Greenbelt: Music

31 August 2012

On Friday night, Kate McGill gave a sensitive performance in the old skatepark, which was once Stage One, and which opened this year again as a venue for live performance for new musicians, as The Canopy.

Ambient in feel and tastefully lit, the space is conducive to sensitive solo sets and Kate McGill certainly delivered.

This sweet-shop assistant is often emotional when performing, and sometimes breaks down mid-song.

Joined by guest musicians at times, this guitarist's lyrical concerns are intelligent explorations of her yearning for the reality of God, not least with The Key, which initially seems critical, but develops into a loving homage to old churchgoers, whose prayers have helped many to find such reality.

On the mainstage, the veteran Canadian singer-songwriter Bruce Cockburn (Features, 24 August) turned the arena into his living room.

It was remarkable to see one man and an electric-acoustic guitar fill the space with such confidence. But then Cockburn is very much at home at Greenbelt, having played here on and off since 1987.

His performance was a slow burn, warming the audience on a damp night. He doesn't preach, or wind up an audience, he chuckles, makes asides, and allows the power of his poetic, and, often angry songs to do the talking.

Classics such as "After The Rain" and "Lovers In A Dangerous Time" sat alongside contemporary material, such as "Boundless" and "Call Me Rose", which, Cockburn reveals, "came" to him in his sleep, about hypothetical attempts to improve Richard Nixon's image.

Concluding with "Lord of the Starfields", Cockburn's psalm of praise to God, an appreciative response greeted a favourite son.

There was support for the Devonshire songstress Ellie Williams, at a lunchtime gig in the Performance Café, on Saturday. As people downed flapjacks and Fairtrade coffee in the music-diner, an unassuming "Oh, hello", from the surprised artist, was greeted by cheers from the feasting crowds.


The Adele influences in the vocals were matched by Keene-esque keyboards, two acoustic guitarists, and a bass player. And the sound matched the images evoked by "Stars", growing-up memories of nights on Dartmoor, before giving structure to her dedication to Williams's husband on "These Walls We Built".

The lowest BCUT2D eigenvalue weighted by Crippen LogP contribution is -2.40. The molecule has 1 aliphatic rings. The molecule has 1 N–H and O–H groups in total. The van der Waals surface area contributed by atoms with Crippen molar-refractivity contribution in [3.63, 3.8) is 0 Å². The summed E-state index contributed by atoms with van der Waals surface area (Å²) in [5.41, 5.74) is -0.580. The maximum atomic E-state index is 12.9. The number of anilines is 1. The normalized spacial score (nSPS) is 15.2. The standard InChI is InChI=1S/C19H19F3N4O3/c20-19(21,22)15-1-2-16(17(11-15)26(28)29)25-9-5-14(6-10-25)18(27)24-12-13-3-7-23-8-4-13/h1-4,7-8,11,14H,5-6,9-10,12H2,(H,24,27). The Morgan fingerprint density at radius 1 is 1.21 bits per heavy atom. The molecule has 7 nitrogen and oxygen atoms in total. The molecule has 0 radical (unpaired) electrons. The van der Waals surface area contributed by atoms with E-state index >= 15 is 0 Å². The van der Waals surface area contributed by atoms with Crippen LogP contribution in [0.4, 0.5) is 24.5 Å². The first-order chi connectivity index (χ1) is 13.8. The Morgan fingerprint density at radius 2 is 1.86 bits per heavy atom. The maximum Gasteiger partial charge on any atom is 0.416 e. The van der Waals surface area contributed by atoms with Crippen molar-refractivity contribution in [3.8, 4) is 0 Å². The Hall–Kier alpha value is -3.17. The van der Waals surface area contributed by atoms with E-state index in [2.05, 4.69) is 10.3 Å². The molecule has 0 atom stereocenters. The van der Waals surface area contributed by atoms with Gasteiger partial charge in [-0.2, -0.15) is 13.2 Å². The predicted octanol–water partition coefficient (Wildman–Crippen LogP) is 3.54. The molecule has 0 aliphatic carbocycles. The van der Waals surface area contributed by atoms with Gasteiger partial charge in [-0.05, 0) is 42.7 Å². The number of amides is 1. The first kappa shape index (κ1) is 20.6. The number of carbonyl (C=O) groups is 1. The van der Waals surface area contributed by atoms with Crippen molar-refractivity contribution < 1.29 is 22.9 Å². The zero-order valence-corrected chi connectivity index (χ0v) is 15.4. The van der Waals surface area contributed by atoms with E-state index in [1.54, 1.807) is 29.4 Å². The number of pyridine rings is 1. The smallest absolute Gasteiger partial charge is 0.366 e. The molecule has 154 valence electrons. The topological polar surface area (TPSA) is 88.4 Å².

After a while, Williams's melancholic tone gave rise to restlessness among those less familiar with her songs, but there's clear potential here, nevertheless.

It takes a pretty special band to keep people at mainstage in conditions like Saturday's, but Weapons of Sound proved that they were up to the job.

Generating raucous beats by smashing junk instruments - bins, bottles, tubes, and even a shopping trolley - these veterans of improvised percussion whipped the crowd up into a suitably muddy frenzy.

Even though the ground was being fast reduced to a quagmire, shoes were kicked off, hair let down, and mud thoroughly danced in. It takes talent to draw people out of their shells, and Weapons of Sound have clearly got it.

The singer-songwriter Chris T-T had caused a bit of a social media sensation with his acerbic review of the Olympic closing ceremony, but the burly Morning Star columnist was in a much better mood as he delivered a set of A. A. Milne poems, set to his own music, in the Performance Café.

"Children, this is a song about communism," he said, introducing his version of "Market Square". "Adults, this is a song about rabbits."

This avuncular style seemed at odds with his reputation as an angry protest-singer (he did a set of those songs later in the weekend at the Performance Café), but there was more than a hint of ideology in his approach - he just managed to avoid the earnestness that dogs so many of his peers.

Harry Bird and The Rubber Wellies are a delight. Having started playing together at university they now live on separate continents, getting to play together only for special occasions, such as the Performance Café, on Sunday.

This time, with Harry's brother Jamie guesting alongside the regulars Harry and Christophe, their positive and upbeat sound - blending guitar with mixes of banjo, ukulele, fiddle, and kazoo - burst like the sunshine on Sunday after the downpours of Saturday night.

Their joy-filled tunes reflect influences on their lives in Ireland and Spain, and contrast with their challenging and thought-provoking messages about freedom, hypocrisy, and politics, making their impact all the more potent.

As well as offering new songs, they pleased the crowds with old favourites such as "The Beard Snood", and "Ban the Bomb".

Playing at his first British festival, Willy Porter, a singer-songwriter from Milwaukee, welly-less, so barefoot at what had become "HMS Performance Café", brought his audience a unique sound, fusing rock-style guitar-picking with a moderated folk tuning.

Dancing his way across the strings, he shared some delightful stories linked to his songs, such as "Paper Airplane", inspired by a six-year-old neighbour who wanted to play with his cat.

He concluded by getting the audience to write a song with him reflecting on the weather, typified by the line: "God says, 'There's a nice little festival; I think I'll rinse it!'"